As a society we have islands of resources to treat addictions, such as drug rehab centers and Alcoholics Anonymous meetings, but while these programs are brilliant, they address addiction too narrowly. They primarily seek to treat the addict’s problems with drugs, alcohol, gambling, sex, and overspending. In other words, they attack hard-core addictions rooted in the physical world without addressing the mind, the body, and the spirit. To tackle addiction, we must consider the realm of the Addict archetype and understand that every person begins life vulnerable to addiction. We must address addictions to power, to greed, to dishonest activities, to acts of betrayal, to lying; in other words, to the inability to control the dark side of one’s “inner self” as spiritually defined.
Understanding the Addict Archetype
The primary truth about the Addict Archetype is that this archetypal pattern is not about addictions as such. It is about power, self-empowerment, and one’s capacity to speak, see, hear, and live in and with truth. Remember being five years old and preparing to head off to kindergarten? Each of us faced our first day of school and the inevitable journey through grade school, middle school, and high school. Each year a given set of subjects was presented and it was inevitable that we would have to study those subjects and be tested on them.
That same system, so to speak, applies to how we are scheduled to learn about our invisible nature or powers. For every choice we make, there is a consequence. It is best that our choices are honest and true; that is, that what we think and how we feel tell the same story. However, if we split ourselves in two, we become two people in one. In other words, “This is how I think, but this is how I feel.” And then we will speak yet another way, a third way, in order to keep our “mind” from connecting to our “heart”. That “third” language is always the language of lies, dishonesty, betrayal, and deceit. We will excuse ourselves and make up reasons for why we are in partnership with this dark part of ourselves. Perhaps we will blame our childhood, or we will tell ourselves that it’s because we had a bad childhood, or because someone made us angry.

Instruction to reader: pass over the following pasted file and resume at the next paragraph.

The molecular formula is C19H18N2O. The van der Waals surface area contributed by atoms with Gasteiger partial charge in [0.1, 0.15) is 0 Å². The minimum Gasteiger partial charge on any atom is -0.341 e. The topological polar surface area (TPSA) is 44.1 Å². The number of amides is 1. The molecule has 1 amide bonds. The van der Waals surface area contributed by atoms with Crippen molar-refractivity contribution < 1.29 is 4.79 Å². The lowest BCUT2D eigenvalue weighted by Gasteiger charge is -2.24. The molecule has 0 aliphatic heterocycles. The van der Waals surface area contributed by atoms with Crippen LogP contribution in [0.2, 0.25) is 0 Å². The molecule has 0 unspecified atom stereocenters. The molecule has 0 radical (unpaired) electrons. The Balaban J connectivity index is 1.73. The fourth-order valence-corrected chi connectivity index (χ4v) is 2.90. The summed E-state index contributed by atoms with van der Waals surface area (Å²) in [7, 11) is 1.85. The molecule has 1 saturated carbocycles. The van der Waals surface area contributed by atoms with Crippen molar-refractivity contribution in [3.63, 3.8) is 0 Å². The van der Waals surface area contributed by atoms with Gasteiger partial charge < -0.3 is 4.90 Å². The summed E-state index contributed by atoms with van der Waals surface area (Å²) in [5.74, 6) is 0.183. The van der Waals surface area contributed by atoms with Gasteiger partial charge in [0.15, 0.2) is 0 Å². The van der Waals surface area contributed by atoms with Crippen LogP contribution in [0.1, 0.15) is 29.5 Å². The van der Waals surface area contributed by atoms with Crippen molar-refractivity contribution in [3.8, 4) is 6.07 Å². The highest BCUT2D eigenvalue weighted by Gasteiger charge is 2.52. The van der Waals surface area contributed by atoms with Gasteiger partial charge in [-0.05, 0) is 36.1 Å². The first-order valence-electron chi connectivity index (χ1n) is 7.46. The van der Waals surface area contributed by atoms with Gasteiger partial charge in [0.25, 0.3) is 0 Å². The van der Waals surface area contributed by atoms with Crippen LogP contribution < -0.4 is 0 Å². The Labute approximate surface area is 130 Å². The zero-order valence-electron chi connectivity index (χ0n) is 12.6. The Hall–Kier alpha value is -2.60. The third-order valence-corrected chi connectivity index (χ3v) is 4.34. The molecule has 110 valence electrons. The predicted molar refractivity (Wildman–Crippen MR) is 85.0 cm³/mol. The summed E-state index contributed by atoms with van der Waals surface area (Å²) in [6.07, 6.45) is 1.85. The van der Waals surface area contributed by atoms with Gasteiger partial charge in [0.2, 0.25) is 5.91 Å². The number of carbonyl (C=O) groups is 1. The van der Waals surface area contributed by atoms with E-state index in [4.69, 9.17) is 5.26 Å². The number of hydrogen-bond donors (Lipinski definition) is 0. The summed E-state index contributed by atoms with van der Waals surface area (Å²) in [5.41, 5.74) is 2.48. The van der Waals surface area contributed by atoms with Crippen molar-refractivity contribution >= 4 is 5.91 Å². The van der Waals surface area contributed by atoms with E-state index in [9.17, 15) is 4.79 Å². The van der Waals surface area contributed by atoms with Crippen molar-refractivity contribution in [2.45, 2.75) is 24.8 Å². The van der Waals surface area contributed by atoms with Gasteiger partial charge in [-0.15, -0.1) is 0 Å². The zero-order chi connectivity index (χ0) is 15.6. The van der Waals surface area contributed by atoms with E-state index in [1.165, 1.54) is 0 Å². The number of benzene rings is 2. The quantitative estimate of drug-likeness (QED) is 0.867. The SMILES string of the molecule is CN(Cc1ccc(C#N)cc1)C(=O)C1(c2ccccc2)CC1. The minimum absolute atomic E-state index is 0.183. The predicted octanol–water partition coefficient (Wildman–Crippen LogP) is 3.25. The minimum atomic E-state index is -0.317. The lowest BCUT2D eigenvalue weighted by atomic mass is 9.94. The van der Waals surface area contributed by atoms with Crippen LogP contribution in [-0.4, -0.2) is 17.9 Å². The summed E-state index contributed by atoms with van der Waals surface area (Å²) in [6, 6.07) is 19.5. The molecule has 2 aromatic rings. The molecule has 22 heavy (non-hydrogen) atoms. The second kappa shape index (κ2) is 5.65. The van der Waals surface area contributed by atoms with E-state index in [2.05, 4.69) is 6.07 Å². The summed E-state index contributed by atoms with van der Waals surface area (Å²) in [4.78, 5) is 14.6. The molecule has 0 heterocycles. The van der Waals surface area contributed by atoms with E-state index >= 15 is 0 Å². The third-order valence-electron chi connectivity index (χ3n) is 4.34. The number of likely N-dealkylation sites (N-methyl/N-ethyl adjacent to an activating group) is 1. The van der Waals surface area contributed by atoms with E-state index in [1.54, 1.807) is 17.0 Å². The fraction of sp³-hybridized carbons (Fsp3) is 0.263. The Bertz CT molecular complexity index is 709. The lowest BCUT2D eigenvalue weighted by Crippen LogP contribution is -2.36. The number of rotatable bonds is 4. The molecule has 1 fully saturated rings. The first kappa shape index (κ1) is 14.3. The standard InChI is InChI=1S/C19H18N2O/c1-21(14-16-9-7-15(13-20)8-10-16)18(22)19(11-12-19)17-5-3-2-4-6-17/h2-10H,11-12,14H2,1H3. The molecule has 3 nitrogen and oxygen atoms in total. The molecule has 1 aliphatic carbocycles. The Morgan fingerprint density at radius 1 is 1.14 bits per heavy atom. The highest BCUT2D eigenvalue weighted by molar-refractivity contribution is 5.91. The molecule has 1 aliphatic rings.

What you need to know is that as long as you speak a “third” language, you are an addict. You are actively trying to keep the way you “think” separated from the way you “feel” so that you do not have to make decisions or admit that you know something to be true. Perhaps you don’t want to admit that you are unhappy or that your marriage is horrible or that your husband or wife is unhappy with you or that you are depressed. Who knows? People are always living in denial about something: guilt, god, politics, and the dismal shape of this nation. It doesn’t matter.